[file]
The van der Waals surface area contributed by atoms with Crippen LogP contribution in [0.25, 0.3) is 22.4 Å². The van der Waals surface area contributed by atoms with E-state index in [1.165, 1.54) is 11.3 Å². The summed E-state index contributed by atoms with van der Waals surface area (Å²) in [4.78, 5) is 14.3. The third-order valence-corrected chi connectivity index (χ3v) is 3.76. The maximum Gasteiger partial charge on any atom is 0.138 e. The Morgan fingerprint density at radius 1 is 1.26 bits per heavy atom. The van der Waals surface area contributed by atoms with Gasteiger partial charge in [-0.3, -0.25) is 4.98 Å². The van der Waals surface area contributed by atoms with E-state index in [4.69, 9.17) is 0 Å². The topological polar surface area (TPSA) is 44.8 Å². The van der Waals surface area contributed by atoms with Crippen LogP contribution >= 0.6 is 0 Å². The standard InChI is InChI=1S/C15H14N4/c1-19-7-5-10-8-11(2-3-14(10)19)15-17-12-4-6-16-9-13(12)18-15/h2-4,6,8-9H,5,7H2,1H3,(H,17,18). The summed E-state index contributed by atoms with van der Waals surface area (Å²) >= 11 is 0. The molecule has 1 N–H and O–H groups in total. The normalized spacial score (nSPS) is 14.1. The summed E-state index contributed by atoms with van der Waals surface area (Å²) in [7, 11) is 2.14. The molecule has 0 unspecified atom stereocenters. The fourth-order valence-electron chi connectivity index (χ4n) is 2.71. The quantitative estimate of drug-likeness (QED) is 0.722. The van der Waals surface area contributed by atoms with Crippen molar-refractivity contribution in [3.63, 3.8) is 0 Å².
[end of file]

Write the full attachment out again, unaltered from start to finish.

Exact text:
The van der Waals surface area contributed by atoms with Crippen LogP contribution in [0.25, 0.3) is 22.4 Å². The van der Waals surface area contributed by atoms with E-state index in [1.165, 1.54) is 11.3 Å². The summed E-state index contributed by atoms with van der Waals surface area (Å²) in [4.78, 5) is 14.3. The third-order valence-corrected chi connectivity index (χ3v) is 3.76. The maximum Gasteiger partial charge on any atom is 0.138 e. The Morgan fingerprint density at radius 1 is 1.26 bits per heavy atom. The van der Waals surface area contributed by atoms with Gasteiger partial charge in [-0.3, -0.25) is 4.98 Å². The van der Waals surface area contributed by atoms with E-state index in [4.69, 9.17) is 0 Å². The topological polar surface area (TPSA) is 44.8 Å². The van der Waals surface area contributed by atoms with Crippen LogP contribution >= 0.6 is 0 Å². The standard InChI is InChI=1S/C15H14N4/c1-19-7-5-10-8-11(2-3-14(10)19)15-17-12-4-6-16-9-13(12)18-15/h2-4,6,8-9H,5,7H2,1H3,(H,17,18). The summed E-state index contributed by atoms with van der Waals surface area (Å²) >= 11 is 0. The molecule has 1 N–H and O–H groups in total. The normalized spacial score (nSPS) is 14.1. The summed E-state index contributed by atoms with van der Waals surface area (Å²) in [7, 11) is 2.14. The molecule has 0 unspecified atom stereocenters. The fourth-order valence-electron chi connectivity index (χ4n) is 2.71. The quantitative estimate of drug-likeness (QED) is 0.722. The van der Waals surface area contributed by atoms with Crippen molar-refractivity contribution in [3.63, 3.8) is 0 Å².